My friend Martina texted me a few weeks ago: “I’m SO sick of cooking. What can I make that will last three days?”
I thought about this for a while. I thought about all the folks who are not used to cooking and doing dishes nightly and planning a week’s worth of meals. Many of us are still home cooking every single day even as some states open up, and restaurants and take-out become more of a norm once again.
I wrote Martina back with a few ideas and thought others might benefit as well. This segment focuses on a master recipe and then gives you several variations for ways to use the leftovers so that they don’t feel like “leftovers,” but rather a whole new take on a familiar theme.
Let’s start with what's always popular: chicken.
Roasting a whole chicken is one of the great, classic recipes. But truth be told, roasting two chickens takes no more work than one. With this idea in mind — cook once, enjoy many times — why not roast two chickens? (Unless, of course, you are only cooking for one or two, in which case you will have plenty of leftovers.)
Master Recipe for Roast Chicken(s): Roast Chicken With Spring Herbs, Garlic And Lemon
If you’re serving more than two people you may want to think about roasting two chickens at the same time. It takes no more work and the leftovers and possibilities for other quick meals multiply.
For dinner the night you roast the chicken, you can surround the bird with small whole potatoes, or large white or sweet potatoes, cut into 2-inch pieces, as well as any vegetables you happen to have: carrots, leeks, zucchini, broccoli or small turnips cut into 2-inch pieces. If you’re roasting two chickens simply double the recipe and place the birds, side by side, in a large roasting pan.
Serves 4 to 6.
- One 3 to 4 pound roasting chicken
- 1 tablespoon olive oil
- 2 tablespoons butter, at room temperature
- 1 clove garlic, finely chopped
- 3 cloves garlic, peeled and left whole
- About 2 tablespoon fresh herbs (think parsley, chives, tarragon, basil, thyme, rosemary or a combination), or 1 to 2 teaspoons dried herbs
- 1 teaspoon grated lemon zest, plus the whole lemon you used for zest
- Salt and freshly ground black pepper
- About 1/2 to 3/4 cup dry white or red wine, optional
- Preheat the oven to 425 degrees.
- Clean the bird inside and out and let dry thoroughly. Rub the bottom of a large roasting pan with the olive oil.
- In a small skillet melt the butter over low heat. When it just begins to sizzle add the chopped garlic, the herbs and lemon zest. Season with salt and pepper. Remove from the heat and let cool thoroughly.
- Season the bird with salt and pepper inside and out. Place the whole zested lemon in the cavity of the chicken.
- Using your fingers, and starting at the neck, find the little flap between the skin and the breast meat and very gently add about a teaspoon of the seasoned butter under the skin, pushing it closer to the center of the bird. Repeat on the other side of the breast. Rub the entire bird with the remaining seasoned butter. Pour the whole garlic cloves and the wine over the chicken.
- Roast the chicken on the middle shelf for 15 minutes. Add the vegetables and potatoes, if using, and another 1/4 cup wine or water if the bottom of the roasting pan appears dry. Reduce the oven temperature to 350 degrees and roast for another 40 to 50 minutes or more, until the chicken is a rich golden brown and the potatoes and vegetables are tender when tested with a small, sharp knife. To test for doneness: The juices should run yellow and not pink when pierced just above the wing with a small, sharp knife. The drumstick should wiggle loosely, and an instant-read thermometer inserted in the thigh should read 165 degrees.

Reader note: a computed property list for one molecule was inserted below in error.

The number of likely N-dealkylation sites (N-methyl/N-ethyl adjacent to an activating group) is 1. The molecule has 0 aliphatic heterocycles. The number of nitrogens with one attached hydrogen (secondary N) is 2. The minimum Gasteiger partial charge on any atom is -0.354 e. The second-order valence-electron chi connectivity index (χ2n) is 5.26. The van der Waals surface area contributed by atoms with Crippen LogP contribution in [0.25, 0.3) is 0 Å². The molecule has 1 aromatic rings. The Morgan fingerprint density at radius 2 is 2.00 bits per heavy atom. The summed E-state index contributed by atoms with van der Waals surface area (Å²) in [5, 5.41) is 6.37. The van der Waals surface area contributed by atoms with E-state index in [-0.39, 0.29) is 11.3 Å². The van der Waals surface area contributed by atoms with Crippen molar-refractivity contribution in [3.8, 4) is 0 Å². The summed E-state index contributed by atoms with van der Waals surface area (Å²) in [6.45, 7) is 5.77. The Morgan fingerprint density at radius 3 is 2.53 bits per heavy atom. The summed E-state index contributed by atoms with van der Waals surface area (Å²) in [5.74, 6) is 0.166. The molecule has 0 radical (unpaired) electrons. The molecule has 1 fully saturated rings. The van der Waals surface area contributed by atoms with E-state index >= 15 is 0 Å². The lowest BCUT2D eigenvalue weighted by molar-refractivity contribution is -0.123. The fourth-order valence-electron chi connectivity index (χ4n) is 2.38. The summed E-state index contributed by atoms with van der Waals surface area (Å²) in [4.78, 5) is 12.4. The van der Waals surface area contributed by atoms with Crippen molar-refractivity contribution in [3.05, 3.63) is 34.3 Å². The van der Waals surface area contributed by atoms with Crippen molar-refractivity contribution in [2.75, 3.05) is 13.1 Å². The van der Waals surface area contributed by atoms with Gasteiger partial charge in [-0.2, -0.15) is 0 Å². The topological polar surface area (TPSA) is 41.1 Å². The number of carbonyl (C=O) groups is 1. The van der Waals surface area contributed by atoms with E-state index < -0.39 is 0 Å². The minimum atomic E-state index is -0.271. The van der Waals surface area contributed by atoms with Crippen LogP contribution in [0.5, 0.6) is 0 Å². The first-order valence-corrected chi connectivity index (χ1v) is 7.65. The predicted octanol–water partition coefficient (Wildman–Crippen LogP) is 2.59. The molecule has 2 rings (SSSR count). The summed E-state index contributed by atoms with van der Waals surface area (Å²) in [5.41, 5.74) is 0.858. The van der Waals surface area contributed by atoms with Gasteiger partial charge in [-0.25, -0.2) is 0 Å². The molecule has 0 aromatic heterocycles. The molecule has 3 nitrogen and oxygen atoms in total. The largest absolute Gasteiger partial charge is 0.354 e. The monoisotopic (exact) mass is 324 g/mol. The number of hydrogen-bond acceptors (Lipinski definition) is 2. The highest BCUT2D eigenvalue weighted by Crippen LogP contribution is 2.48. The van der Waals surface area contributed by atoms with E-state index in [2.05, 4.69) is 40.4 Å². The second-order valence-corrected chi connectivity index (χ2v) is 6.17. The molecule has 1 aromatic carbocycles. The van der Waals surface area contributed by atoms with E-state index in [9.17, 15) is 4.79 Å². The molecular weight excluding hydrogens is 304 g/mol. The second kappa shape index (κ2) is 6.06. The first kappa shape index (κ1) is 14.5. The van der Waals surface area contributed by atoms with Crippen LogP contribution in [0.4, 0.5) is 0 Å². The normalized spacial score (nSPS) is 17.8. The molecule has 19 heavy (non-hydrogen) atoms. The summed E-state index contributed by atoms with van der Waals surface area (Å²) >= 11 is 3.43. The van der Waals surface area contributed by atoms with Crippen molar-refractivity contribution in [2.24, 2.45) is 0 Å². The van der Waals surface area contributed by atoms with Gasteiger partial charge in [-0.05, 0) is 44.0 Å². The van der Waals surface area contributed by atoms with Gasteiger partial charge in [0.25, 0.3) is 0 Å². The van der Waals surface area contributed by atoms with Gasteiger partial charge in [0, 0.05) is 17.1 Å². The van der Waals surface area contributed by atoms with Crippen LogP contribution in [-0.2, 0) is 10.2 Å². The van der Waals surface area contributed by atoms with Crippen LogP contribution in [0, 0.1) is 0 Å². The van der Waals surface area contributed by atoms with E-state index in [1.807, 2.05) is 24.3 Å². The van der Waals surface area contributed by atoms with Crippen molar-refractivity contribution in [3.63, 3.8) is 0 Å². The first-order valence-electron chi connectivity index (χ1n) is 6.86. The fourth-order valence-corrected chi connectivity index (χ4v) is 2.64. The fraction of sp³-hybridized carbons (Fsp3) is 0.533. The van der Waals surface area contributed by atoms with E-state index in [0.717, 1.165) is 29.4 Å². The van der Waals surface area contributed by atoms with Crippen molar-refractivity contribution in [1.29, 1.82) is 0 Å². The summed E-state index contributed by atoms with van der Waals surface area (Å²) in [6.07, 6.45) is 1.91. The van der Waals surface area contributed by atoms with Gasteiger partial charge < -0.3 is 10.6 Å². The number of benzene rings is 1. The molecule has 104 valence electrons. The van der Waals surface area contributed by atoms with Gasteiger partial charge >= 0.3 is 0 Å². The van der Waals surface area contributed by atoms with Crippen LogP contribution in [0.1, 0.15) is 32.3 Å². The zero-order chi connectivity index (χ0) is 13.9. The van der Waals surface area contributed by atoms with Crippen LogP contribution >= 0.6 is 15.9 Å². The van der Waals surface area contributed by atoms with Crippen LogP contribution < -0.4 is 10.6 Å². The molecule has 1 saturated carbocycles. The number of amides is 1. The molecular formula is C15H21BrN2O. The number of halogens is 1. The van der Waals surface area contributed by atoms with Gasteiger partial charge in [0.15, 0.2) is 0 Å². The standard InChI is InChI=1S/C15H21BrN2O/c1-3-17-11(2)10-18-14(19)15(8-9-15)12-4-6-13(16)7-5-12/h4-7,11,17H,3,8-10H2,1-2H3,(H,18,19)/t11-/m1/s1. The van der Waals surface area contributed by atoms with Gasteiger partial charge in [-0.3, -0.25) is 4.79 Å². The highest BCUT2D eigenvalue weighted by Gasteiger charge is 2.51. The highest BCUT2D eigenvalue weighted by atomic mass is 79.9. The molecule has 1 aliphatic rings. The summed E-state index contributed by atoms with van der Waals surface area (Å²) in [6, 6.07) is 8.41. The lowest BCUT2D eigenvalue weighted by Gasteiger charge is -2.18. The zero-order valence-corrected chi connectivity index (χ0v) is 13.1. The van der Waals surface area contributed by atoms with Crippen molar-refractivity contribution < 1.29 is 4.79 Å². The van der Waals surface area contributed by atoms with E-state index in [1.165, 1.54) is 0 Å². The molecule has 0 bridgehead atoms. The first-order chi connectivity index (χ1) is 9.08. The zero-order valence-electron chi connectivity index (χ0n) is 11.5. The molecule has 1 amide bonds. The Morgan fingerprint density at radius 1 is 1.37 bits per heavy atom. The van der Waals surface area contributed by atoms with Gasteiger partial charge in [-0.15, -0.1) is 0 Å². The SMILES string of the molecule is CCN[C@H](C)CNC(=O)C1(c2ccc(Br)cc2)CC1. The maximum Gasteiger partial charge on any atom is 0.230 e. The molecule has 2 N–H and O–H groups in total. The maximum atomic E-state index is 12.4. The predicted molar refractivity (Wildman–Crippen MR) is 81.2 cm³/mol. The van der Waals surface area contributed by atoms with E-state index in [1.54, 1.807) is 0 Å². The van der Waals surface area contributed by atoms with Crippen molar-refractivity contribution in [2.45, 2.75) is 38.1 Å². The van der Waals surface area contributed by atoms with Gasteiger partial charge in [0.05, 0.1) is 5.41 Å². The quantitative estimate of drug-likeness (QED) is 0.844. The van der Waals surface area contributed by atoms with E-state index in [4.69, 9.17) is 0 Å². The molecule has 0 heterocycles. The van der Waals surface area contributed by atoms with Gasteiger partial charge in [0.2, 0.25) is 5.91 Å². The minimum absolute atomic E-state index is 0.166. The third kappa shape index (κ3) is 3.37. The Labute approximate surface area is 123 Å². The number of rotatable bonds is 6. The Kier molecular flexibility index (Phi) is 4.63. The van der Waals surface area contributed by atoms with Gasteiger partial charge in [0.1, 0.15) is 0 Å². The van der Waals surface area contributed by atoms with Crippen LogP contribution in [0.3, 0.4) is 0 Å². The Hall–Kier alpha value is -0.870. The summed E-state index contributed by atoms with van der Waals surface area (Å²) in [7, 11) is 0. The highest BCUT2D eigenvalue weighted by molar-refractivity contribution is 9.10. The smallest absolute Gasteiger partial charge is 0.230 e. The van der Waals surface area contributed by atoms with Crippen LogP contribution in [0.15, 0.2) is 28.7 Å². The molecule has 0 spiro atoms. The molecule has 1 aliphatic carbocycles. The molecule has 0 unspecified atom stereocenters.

- Remove from oven and let sit for 5 to 10 minutes before carving. Serve any pan juices with the potatoes and vegetables.
OK, now what? You have half a chicken leftover from Sunday night dinner (or you got smart and roasted two birds at a time). Here's how to make other meals without going through a whole lot of work.
Chicken and Avocado Tacos: Cut leftover chicken into cubes or shred. Place a flour or corn tortilla in a skillet over medium heat for a minute or two. Gently flip the tortilla over and cook 1 minute. Remove from heat and top with the chicken, thin slices of ripe avocado, a dollop of sour cream, hot pepper sauce, or salsa. If you have them add any of the following: thinly sliced radishes, chopped cucumber, scallions, a spoonful of cooked beans, shredded lettuce, cilantro sprigs and more.
Quick Chicken Salad: Mix 2 cups cubed or shredded chicken with 1/3 cup chopped walnuts, 1/3 cup raisins or golden raisins (or sun-dried cranberries), 2 tablespoons lemon juice and 1/3 cup mayonnaise. You could also stir in a tablespoon of mango (or other flavored) chutney. Season with salt and pepper and make a sandwich or place on a bed of salad greens with buttered toast.
Chicken Quesadillas: Heat a corn or flour tortilla in a large heavy skillet. Sprinkle 1/4 cup queso or feta or shredded sharp cheddar (your favorite hard cheese) and then sprinkle on 1/4 cup shredded or thinly sliced cooked chicken. Cook 2 minutes. Carefully top with another tortilla and carefully flip the quesadilla over. When the cheese is bubbling and is melted, remove the quesadilla and cut into quarters. Top with sour cream, thinly sliced radishes, pickles or microgreens or chopped fresh cilantro and scallions.
More Ideas For Chicken:
- Chicken Sandwiches with Avocado Mayonnaise (For the mayonnaise, blend a ripe avocado with 1/2 cup mayonnaise, salt and pepper and a dash of hot sauce)